Were Gauri Lankesh in our midst today, she would have found enough happening in and about her beloved state to make her equally exult, gnash her teeth in frustration or cackle in true Surpanakha fashion. For there is no doubt that a region which was a bit of a black hole as far as the rest of the country was concerned, with the notable exception of a disemplaced Bengaluru, has been thrust into the limelight. All roads from the Indo-Gangetic heartland are leading to the “discovery” of that enigmatic region called Karnataka. Lankesh’s murder, the struggle for recognising a caste as a “separate religion”, and the opening of the election season have raised curiosity levels to historic heights.
Lankesh would have been overjoyed that a region, and a language that is second only to Tamil in antiquity (existing since at least the 5th century CE), has finally found some recognition. She would have been pleased that this comes at a time when two languages have been promoted over all others – Sanskrit as the language shared between gods and a chosen few, and Hindi as an officious intrusion. Time was when people stumbled on the name of Karnataka’s language: is it Karnataki or Kannadi? No more. However, it will take some time for Kannada’s status as a classical language and its literary achievements (eight Jnanpeeth awards!) since the 9th century Kavirajamarga to filter into the national consciousness, at least the social revolution of the 12th century, even as the prodigious outpourings in the vernacular by the subaltern vachanakaras – composers of the philosophical treatises called vachanas – has been dimly perceived. Even Bengaluru’s “cosmopolitanism”, which has usually meant that migrants to that booming economy need not learn the local language, may come to a timely end.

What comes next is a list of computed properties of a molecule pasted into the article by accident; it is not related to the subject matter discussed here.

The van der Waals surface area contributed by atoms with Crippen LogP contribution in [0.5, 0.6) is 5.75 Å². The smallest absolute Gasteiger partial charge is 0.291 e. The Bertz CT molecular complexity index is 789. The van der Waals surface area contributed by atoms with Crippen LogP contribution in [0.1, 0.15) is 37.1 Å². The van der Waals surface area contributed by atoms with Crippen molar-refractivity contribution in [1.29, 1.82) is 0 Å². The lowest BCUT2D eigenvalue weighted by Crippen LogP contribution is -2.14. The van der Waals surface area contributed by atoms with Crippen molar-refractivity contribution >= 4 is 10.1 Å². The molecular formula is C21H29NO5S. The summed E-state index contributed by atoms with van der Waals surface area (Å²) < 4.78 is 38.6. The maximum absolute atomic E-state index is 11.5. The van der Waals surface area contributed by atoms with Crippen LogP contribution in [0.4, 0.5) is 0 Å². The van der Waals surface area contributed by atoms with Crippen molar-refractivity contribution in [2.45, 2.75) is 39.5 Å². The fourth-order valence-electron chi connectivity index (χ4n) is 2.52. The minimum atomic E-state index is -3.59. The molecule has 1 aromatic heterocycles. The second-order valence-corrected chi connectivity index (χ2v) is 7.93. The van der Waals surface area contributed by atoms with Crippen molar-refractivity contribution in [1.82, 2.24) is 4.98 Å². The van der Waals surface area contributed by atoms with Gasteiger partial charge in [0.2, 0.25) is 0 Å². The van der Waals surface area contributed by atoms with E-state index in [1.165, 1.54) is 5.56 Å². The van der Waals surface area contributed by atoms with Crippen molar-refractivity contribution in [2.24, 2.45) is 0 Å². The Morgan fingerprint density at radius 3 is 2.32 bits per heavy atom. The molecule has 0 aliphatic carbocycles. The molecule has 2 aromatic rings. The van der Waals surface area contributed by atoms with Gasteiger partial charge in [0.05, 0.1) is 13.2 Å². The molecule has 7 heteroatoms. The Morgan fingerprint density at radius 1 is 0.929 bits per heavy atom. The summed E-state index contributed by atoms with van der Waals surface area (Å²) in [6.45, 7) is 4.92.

Lankesh may have been a bit more troubled by the new visibility acquired by Karnataka’s mathaadhipathis – leaders of mathas – during the recent “separate religion” agitations. But I am sure she would have exulted in the fact that the Karnataka orange surge has actually more seriously challenged the impoverished saffron ambitions of the Hindutvawadis than the collective anguish of left-liberals. Maybe she would even have revised her views on the place of Lingayat mathas in the public life of Karnataka, particularly over the last 100 years. She may have acknowledged, reluctantly no doubt, that Lingayat mathas have long engaged in a wide range of “secular activities”, from educational institution-building and conflict resolution to patronising theatre arts and water harvesting, building reservoirs of self-confidence even among non-Lingayats.
Could it be that Karnataka’s mathas have so closely paralleled the activities of the state, especially since independence, that they have become intertwined in governance? Is that why the mathaadhipathis have not succumbed to the attractions of elected office as their counterparts in the Indo-Gangetic heartland have?